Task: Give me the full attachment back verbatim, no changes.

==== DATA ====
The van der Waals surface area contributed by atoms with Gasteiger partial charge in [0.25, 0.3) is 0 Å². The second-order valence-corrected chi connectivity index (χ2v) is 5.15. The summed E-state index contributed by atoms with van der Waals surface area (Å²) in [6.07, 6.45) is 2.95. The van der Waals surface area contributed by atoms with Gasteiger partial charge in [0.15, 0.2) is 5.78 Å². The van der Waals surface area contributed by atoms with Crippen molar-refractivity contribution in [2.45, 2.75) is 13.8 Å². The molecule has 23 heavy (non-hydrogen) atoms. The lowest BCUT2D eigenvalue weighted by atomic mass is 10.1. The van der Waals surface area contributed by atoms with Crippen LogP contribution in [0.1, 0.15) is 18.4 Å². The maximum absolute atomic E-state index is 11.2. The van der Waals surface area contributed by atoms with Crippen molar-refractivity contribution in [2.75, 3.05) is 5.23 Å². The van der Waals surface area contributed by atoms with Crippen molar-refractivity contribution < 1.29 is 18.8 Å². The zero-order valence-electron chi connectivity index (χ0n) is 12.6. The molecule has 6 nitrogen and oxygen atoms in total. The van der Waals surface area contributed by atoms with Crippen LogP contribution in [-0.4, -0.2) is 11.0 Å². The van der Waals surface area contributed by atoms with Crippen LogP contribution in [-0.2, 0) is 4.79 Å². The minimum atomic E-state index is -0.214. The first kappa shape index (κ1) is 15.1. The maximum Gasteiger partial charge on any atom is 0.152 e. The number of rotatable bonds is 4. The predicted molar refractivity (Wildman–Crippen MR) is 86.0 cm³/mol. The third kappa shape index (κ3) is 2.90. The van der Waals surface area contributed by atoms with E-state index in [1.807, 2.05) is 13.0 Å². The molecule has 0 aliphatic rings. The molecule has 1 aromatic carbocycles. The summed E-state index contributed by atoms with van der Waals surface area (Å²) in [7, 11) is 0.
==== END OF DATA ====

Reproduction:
The van der Waals surface area contributed by atoms with Gasteiger partial charge in [0.25, 0.3) is 0 Å². The second-order valence-corrected chi connectivity index (χ2v) is 5.15. The summed E-state index contributed by atoms with van der Waals surface area (Å²) in [6.07, 6.45) is 2.95. The van der Waals surface area contributed by atoms with Gasteiger partial charge in [0.15, 0.2) is 5.78 Å². The van der Waals surface area contributed by atoms with Crippen molar-refractivity contribution in [2.45, 2.75) is 13.8 Å². The molecule has 23 heavy (non-hydrogen) atoms. The lowest BCUT2D eigenvalue weighted by atomic mass is 10.1. The van der Waals surface area contributed by atoms with Crippen LogP contribution in [0.1, 0.15) is 18.4 Å². The maximum absolute atomic E-state index is 11.2. The van der Waals surface area contributed by atoms with Crippen molar-refractivity contribution in [2.75, 3.05) is 5.23 Å². The van der Waals surface area contributed by atoms with Crippen molar-refractivity contribution < 1.29 is 18.8 Å². The zero-order valence-electron chi connectivity index (χ0n) is 12.6. The molecule has 6 nitrogen and oxygen atoms in total. The van der Waals surface area contributed by atoms with Crippen LogP contribution in [-0.4, -0.2) is 11.0 Å². The van der Waals surface area contributed by atoms with Crippen LogP contribution in [-0.2, 0) is 4.79 Å². The minimum atomic E-state index is -0.214. The first kappa shape index (κ1) is 15.1. The maximum Gasteiger partial charge on any atom is 0.152 e. The number of rotatable bonds is 4. The predicted molar refractivity (Wildman–Crippen MR) is 86.0 cm³/mol. The third kappa shape index (κ3) is 2.90. The van der Waals surface area contributed by atoms with E-state index in [1.807, 2.05) is 13.0 Å². The molecule has 0 aliphatic rings. The molecule has 1 aromatic carbocycles. The summed E-state index contributed by atoms with van der Waals surface area (Å²) in [7, 11) is 0.